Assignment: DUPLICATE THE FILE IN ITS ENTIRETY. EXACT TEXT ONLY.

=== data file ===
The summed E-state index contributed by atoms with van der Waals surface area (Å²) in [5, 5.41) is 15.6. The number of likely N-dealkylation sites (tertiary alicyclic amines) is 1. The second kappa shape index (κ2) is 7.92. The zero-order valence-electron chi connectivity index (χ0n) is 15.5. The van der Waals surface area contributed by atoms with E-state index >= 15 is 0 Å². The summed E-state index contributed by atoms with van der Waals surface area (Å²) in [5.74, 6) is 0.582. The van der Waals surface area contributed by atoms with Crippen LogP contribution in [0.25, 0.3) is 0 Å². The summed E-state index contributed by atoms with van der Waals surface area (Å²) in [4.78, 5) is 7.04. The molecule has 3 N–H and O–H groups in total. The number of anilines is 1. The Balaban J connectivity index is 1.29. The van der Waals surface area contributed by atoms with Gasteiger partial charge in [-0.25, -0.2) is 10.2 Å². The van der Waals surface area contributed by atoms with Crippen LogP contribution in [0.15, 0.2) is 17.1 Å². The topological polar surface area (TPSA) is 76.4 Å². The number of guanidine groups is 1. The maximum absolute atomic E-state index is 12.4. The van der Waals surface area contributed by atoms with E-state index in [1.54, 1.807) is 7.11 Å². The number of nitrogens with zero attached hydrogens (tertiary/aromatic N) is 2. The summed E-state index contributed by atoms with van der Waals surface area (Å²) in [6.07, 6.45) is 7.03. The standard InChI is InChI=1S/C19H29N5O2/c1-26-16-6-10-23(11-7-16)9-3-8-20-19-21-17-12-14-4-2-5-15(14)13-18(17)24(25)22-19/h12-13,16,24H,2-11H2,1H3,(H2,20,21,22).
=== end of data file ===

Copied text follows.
The summed E-state index contributed by atoms with van der Waals surface area (Å²) in [5, 5.41) is 15.6. The number of likely N-dealkylation sites (tertiary alicyclic amines) is 1. The second kappa shape index (κ2) is 7.92. The zero-order valence-electron chi connectivity index (χ0n) is 15.5. The van der Waals surface area contributed by atoms with E-state index >= 15 is 0 Å². The summed E-state index contributed by atoms with van der Waals surface area (Å²) in [5.74, 6) is 0.582. The van der Waals surface area contributed by atoms with Crippen LogP contribution in [0.25, 0.3) is 0 Å². The summed E-state index contributed by atoms with van der Waals surface area (Å²) in [4.78, 5) is 7.04. The molecule has 3 N–H and O–H groups in total. The number of anilines is 1. The Balaban J connectivity index is 1.29. The van der Waals surface area contributed by atoms with Gasteiger partial charge in [-0.25, -0.2) is 10.2 Å². The van der Waals surface area contributed by atoms with Crippen LogP contribution in [0.15, 0.2) is 17.1 Å². The topological polar surface area (TPSA) is 76.4 Å². The number of guanidine groups is 1. The maximum absolute atomic E-state index is 12.4. The van der Waals surface area contributed by atoms with E-state index in [1.54, 1.807) is 7.11 Å². The number of nitrogens with zero attached hydrogens (tertiary/aromatic N) is 2. The summed E-state index contributed by atoms with van der Waals surface area (Å²) in [6.07, 6.45) is 7.03. The standard InChI is InChI=1S/C19H29N5O2/c1-26-16-6-10-23(11-7-16)9-3-8-20-19-21-17-12-14-4-2-5-15(14)13-18(17)24(25)22-19/h12-13,16,24H,2-11H2,1H3,(H2,20,21,22).